If one believes that the policymakers running the Federal Reserve, Treasury and Federal government, the same architects of the Global Economic Crisis, are smart enough to now get everything right, perhaps we may escape the worst consequences of their turbo-charged fiscal and monetary policies. However, there are growing indications that global investors and the broader market are beginning to reach a far more sobering assessment.

In an interview with Bloomberg News, Bill Gross, co-chief investment officer of PIMCO (Pacific Investment Management Company) suggested that the coveted AAA credit rating U.S. government debt now benefits from will eventually be downgraded. “The markets are beginning to anticipate the possibility of a downgrade,” Gross said.

China, the major purchaser of Treasuries and holder of $1 trillion of U.S. government debt, is already on record as expressing concern for the integrity of its American investments, and has begun actively exploring alternatives to the U.S. dollar as the primary global reserve currency. These moves by China are not based on fears of expropriation of its U.S. assets, but focuses on the specter of hyperinflation destroying much of the value of assets denominated in U.S. dollars. No doubt China’s economic experts are well aware of the growing number of economists who are convinced that the U.S. will be unable to service its rapidly expanding debt burden without significant inflation. Inflation in monetary terms means the erosion of the intrinsic value of the American dollar.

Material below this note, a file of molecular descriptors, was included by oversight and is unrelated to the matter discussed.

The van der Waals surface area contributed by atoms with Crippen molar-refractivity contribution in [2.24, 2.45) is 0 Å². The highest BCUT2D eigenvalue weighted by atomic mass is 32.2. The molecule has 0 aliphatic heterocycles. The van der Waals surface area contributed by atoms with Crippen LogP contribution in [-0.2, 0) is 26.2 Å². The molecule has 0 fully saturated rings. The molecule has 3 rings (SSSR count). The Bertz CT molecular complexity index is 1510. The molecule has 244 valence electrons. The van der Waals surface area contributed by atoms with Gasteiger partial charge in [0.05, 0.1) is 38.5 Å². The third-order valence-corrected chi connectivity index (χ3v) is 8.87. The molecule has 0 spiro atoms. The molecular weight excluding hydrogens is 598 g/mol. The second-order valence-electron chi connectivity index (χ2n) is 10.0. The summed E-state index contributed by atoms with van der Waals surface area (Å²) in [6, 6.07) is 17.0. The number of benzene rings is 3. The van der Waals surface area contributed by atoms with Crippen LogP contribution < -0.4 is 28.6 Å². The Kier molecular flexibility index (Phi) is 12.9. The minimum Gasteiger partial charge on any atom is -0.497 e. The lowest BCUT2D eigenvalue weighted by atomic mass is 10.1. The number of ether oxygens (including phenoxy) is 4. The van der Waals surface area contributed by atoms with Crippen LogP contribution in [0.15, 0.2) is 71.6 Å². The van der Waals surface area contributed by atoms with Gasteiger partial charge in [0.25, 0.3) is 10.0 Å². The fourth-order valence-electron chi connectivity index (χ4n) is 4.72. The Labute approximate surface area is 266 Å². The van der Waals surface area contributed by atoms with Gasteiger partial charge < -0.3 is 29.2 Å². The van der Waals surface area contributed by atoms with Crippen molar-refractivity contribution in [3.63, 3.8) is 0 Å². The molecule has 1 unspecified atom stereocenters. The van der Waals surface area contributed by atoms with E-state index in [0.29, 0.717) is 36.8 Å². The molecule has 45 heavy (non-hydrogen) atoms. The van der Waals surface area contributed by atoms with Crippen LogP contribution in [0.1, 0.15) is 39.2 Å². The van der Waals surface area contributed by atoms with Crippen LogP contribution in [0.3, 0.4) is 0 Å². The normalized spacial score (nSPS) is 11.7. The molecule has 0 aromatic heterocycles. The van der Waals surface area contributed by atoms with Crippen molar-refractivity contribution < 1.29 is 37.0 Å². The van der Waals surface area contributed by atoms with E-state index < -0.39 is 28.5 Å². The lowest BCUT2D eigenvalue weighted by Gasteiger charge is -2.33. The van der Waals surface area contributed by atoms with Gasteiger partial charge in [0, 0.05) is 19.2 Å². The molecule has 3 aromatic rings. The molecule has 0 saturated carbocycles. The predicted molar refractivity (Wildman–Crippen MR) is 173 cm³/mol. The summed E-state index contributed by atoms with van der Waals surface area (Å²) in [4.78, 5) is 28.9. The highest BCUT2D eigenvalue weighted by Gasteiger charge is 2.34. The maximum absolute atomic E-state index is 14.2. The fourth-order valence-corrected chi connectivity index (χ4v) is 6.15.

What is most frightening about the policy moves being enacted by the Fed and Treasury is that their actions may not be a reckless gamble after all. They may have come to the conclusion that only hyperinflation will enable the United Sates to avoid national insolvency. In effect, they may be pursuing the exact opposite course undertaken by Paul Volcker in the early 1980’s. If that is their prescription for the dire economic crisis confronting the U.S., then one must conclude that Ben Bernanke, Timothy Geithner and Larry Summers have learned nothing from history Once the spigot of hyperinflation is tuned on, it becomes a cascading torrent that is almost impossible to switch off, and which in its wake inflicts inconceivable levels of economic, political and social devastation. Before it is too late, President Obama should put the brakes on his economic team’s dangerous gamble with the haunting specter of hyperinflation. If he fails to act in time, a hellish prospect may be his economic and political legacy.


For More Information on “Global Economic Forecast 2010-2015” please go to the homepage of our website,